There were some designs that looked bicycle-friendly on the surface, but have some not so hidden flaws. Basically, the existing right of way width, at 80 feet, requires some serious compromises if the County is trying to do all things for all constituencies. One design, for example, shows nice bike lanes, but also includes street parking, and the bike lanes are sketched into the design within the door zone of parked cars.

see The Door Zone

and see

Multilane roads with wide outside lanes or with painted bike lanes in lieu of wide outside lanes have their problems: on a heavily used, fast road like Trinity with lots of cross streets, having cyclists riding to the right of other vehicle traffic may increase the risk of cutoff ("right hook" and "left cross") crashes at intersections. Two scenerios are important. In one, motorists pass bicyclists and then abruptly slow and turn right. In another, motorists turn left without paying attention to an oncoming cyclist on the far edge of a wide road. And Trinity has a boatload of intersections and driveways. A further bad scenerio arises when a cyclist tries to make a left turn from a bike lane rather than merging left in advance.

One design on the table had a wide, ~17 ft. multiuse path just a few feet from the roadway, which violates AASHTO best practices. What you get are twice the hazards of a regular intersection when the bike path and the roadway cross. The problems are similar to the problems sidewalk cyclists face--visibility, right of way management, cognizance of both road and path traffic by each set of operators, and compliance.

So regardless of what we do in the way of design, cyclists on Trinity will have to be skilled and reasonably comfortable in traffic as long as Trinity is a traffic-mover. I rode a street similar in design to Trinity but far worse than Trinity in vehicle miles per day travelled in East Honolulu for 9 years without incident by riding in a vehicular cycling fashion. Sadly, I had the dubious pleasure of seeing some inexperienced people on bikes, i.e., college students riding to the Univ. of Hawaii, seriously nailed because they tried to ride to the right of cars while oblivious to turning and crossing complications and opening doors. A reasonable degree of cyclist skill is needed to ensure the cyclist is aware of these hazards and to manage the risks. Take Neale Pickett's Traffic Skills course.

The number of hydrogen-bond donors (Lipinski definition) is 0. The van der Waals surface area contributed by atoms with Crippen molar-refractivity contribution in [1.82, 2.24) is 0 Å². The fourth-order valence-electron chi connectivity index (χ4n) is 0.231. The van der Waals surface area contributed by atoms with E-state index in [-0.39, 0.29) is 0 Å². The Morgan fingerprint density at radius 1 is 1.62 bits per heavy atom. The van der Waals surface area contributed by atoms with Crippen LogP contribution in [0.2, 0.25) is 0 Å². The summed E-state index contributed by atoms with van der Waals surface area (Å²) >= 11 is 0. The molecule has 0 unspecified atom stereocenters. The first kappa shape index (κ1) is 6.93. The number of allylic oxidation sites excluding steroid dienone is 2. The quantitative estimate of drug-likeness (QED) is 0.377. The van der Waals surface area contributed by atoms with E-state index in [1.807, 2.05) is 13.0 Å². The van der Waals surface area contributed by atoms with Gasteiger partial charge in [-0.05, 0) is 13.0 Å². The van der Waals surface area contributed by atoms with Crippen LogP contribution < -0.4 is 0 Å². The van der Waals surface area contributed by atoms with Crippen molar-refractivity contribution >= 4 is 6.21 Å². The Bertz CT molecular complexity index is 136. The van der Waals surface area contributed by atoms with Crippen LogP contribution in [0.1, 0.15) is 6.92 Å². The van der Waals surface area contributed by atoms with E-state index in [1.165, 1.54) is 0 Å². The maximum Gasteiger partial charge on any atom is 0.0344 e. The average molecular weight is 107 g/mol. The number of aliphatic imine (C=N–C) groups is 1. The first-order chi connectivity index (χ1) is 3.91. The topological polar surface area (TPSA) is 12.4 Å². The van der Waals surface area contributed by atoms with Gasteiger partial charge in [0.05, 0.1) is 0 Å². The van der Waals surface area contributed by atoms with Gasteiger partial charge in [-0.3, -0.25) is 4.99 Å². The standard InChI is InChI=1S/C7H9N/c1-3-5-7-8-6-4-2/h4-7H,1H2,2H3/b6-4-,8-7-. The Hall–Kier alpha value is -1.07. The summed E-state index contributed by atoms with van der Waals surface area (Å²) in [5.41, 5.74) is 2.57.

I'd personally prefer a conceptually simple design that integrates cyclists into other traffic without too many whistles and bells, while preserving Central Avenue as a traffic calmed slow street where no one is moving too fast and so no one has that much kinetic energy at their disposal. The biggest problem I see on Central is that some cyclists think they have no right to be in traffic and are intimidated and that a few buttheads in motor vehicles reinforce that notion.

Another option to Trinity, not discussed, is knocking a hole in some buildings and running Deacon Street all the way to MariMac and calling it a bicycle boulevard. A down side is that it would be riddled with stop signs.

Anyway, I'm a fan of not trying to do more than your resources allow. The boundary conditions are fixed by the 80 foot width (unless we add width), number of traffic lanes, and amounts of traffic we want to move. My favorite design was the one with a single, wide lane in each direction and single-lane roundabouts at all the intersections. Barring roundabouts, I'd prefer left turn lanes be included to keep traffic moving without people zooming around left turning vehicles. These could be built into a center median/ped refuge structure.

Speaking for myself here, of course.

Tuesday, January 20, 2009

An Earth Day theme they forgot?

LANL talks about Earth Day. Amongst all the themes being bantered about, there is one picture out of three dozen with a bike--sitting in a rack.

Seems we could do better. We shot this pic during BTW Day, 2007.

Friday, January 16, 2009

Shared-use path design guidelines

While we are on the subject. Lets do it, and lets do it right the first time.

Federal Highway Administration